So why did your committee go along with the SEC chairman? Unfortunately, Senator Shelby made it painfully clear by adding: “We also must be sensitive to the current political environment, in which I believe it will be very difficult to pass a bill. I fear that if Congress undertakes a complicated legislative effort, then the SEC initiatives will be caught in limbo and investors could be harmed. We must allow the SEC to move forward in an expeditious manner.” Again, Senators, we are not fools. We do not need a translator to get the coded message here: “The current political environment” simply means that the fund industry’s biggest donors—who happen to be in Wall Street and the financial services industries—persuaded the Senate to sabotage fund reform.

SEC consistently fails investors, cannot be trusted

Unfortunately, your trust in the SEC’s vague promises to do the job without new legislation is totally unwarranted. And the reasons are blatantly obvious to everyone: 

· Whistleblowers ignored. Back in 2003 the SEC repeatedly refused to act after several whistleblowers brought substantial evidence to them documenting widespread illegal timing and trading activities, even acted indignant when states attorneys-general took action.
· Congress attempted to limit State AG enforcement. In the months before the SEC was exposed for failing to prosecute obvious illegal actions, the SEC was supporting new Congressional legislation that would have limited the enforcement powers of state attorneys-general in prosecuting securities violations. That failed when the the New York AG brought charges that the SEC and the US Justice Department had been avoiding.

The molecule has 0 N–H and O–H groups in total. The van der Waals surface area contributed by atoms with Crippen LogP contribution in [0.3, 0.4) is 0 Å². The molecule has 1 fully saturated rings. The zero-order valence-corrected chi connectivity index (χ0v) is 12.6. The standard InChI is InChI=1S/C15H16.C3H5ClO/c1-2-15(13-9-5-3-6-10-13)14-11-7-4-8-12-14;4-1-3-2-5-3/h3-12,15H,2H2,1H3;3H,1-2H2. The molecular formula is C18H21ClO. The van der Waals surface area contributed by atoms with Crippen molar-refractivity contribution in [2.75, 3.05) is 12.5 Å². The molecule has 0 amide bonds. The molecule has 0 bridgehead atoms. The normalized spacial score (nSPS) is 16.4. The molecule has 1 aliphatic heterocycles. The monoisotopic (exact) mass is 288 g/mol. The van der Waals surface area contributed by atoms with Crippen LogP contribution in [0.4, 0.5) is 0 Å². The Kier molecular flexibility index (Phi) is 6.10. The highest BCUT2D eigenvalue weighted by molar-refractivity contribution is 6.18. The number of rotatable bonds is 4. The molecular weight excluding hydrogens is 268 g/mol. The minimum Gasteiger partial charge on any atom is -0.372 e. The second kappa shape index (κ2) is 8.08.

· Minimal prosecution of criminal behavior. Then after the states attorneys-general did bring charges of flagrant illegal actions rampant in the industry, the SEC has continued favoring the industry, ignoring wide-spread unethical behavior, while letting thousands of white-collar criminals off with relatively minor fines, no prosecutions, not even an admission of guilt. Clearly biased.
· Sided with industry and opposed reforms. Moreover, testimony by Senator Fitzgerald, Bogle and others made it painfully clear that the SEC simply does not have the statutory authority to do many things necessary to protect investors. New laws were needed to define crucial issues: What are a fund manager’s fiduciary duties? What is an “independent” director? What about soft dollars conflicts? The absurd 12b-1 fee conflicts? The SEC resisted.